7.20 In DP 68, the ALRC indicated that it did not support amending the Patents Act specifically to exclude genetic materials and technologies from patentable subject matter. Many submissions and consultations supported this position. Some submissions indicated that technology-specific exclusions from patentability are undesirable because such an approach limits the ability of patent law to adapt flexibly to new technologies as they arise. It was said that such an approach might ultimately increase the complexity and cost of obtaining patent protection. Further, a few submissions commented that technology-specific exclusions might not be effective. IP Australia submitted:
Such measures invariably lead to uncertainty over the bounds of the subject matter, involved debate over individual cases, and increased cost and uncertainty for users of the system. Such measures may eventually prove at least partially ineffective, as it may be possible to draft claims to avoid the intent of the exclusion. Defining the bounds of a technology is a non-trivial issue.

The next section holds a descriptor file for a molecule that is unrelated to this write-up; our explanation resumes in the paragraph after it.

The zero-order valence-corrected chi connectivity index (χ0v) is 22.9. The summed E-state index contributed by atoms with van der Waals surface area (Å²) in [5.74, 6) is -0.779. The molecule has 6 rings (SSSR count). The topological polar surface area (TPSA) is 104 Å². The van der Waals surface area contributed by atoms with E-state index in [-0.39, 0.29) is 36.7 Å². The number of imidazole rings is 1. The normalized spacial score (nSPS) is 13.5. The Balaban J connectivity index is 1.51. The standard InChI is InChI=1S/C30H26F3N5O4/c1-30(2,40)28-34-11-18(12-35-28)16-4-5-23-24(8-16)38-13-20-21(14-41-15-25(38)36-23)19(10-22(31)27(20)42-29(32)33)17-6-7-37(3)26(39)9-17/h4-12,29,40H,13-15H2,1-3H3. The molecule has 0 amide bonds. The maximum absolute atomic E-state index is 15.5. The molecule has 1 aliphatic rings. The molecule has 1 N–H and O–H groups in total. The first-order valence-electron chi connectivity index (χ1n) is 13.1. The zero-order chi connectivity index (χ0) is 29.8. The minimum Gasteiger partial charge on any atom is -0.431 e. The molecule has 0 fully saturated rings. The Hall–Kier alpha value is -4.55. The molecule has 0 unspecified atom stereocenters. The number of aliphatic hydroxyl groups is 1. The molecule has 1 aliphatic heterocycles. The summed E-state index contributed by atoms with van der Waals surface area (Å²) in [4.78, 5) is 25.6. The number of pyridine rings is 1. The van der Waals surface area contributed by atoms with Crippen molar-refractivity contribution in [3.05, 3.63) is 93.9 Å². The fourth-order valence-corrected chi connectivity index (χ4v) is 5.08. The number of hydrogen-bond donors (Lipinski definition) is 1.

7.21 Submissions also commented on the potential negative effects of excluding genetic materials and technologies from patentability. Some submissions were concerned about the potential for detrimental effects on the biotechnology industry and the development of new genetic products and technologies, if genetic materials were not patentable. Others indicated that it would be undesirable to adopt a position that differed greatly from the approach to patenting genetic inventions in other countries.